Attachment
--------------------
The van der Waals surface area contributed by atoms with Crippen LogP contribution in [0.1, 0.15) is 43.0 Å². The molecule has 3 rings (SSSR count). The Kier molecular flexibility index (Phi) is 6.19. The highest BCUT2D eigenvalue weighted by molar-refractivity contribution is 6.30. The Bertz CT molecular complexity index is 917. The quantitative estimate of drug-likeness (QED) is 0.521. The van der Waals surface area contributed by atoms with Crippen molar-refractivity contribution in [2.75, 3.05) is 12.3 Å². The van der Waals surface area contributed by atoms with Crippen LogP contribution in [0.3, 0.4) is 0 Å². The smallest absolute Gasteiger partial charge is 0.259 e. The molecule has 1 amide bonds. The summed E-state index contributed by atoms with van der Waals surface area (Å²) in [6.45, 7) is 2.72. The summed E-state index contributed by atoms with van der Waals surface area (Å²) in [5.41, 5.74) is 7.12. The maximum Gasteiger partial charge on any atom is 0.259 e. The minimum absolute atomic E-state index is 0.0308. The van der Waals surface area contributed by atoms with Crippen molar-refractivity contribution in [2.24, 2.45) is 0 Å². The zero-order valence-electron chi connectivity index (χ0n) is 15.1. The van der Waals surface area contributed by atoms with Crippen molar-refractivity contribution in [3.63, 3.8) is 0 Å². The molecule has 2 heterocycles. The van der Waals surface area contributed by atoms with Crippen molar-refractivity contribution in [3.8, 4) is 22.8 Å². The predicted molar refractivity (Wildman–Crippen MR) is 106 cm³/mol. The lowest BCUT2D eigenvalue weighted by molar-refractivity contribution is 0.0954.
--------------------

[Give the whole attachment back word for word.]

The van der Waals surface area contributed by atoms with Crippen LogP contribution in [0.1, 0.15) is 43.0 Å². The molecule has 3 rings (SSSR count). The Kier molecular flexibility index (Phi) is 6.19. The highest BCUT2D eigenvalue weighted by molar-refractivity contribution is 6.30. The Bertz CT molecular complexity index is 917. The quantitative estimate of drug-likeness (QED) is 0.521. The van der Waals surface area contributed by atoms with Crippen molar-refractivity contribution in [2.75, 3.05) is 12.3 Å². The van der Waals surface area contributed by atoms with Crippen LogP contribution in [0.3, 0.4) is 0 Å². The smallest absolute Gasteiger partial charge is 0.259 e. The molecule has 1 amide bonds. The summed E-state index contributed by atoms with van der Waals surface area (Å²) in [6.45, 7) is 2.72. The summed E-state index contributed by atoms with van der Waals surface area (Å²) in [5.41, 5.74) is 7.12. The maximum Gasteiger partial charge on any atom is 0.259 e. The minimum absolute atomic E-state index is 0.0308. The van der Waals surface area contributed by atoms with Crippen molar-refractivity contribution in [2.24, 2.45) is 0 Å². The zero-order valence-electron chi connectivity index (χ0n) is 15.1. The van der Waals surface area contributed by atoms with Crippen molar-refractivity contribution in [3.63, 3.8) is 0 Å². The molecule has 2 heterocycles. The van der Waals surface area contributed by atoms with Crippen molar-refractivity contribution in [3.8, 4) is 22.8 Å². The predicted molar refractivity (Wildman–Crippen MR) is 106 cm³/mol. The lowest BCUT2D eigenvalue weighted by molar-refractivity contribution is 0.0954.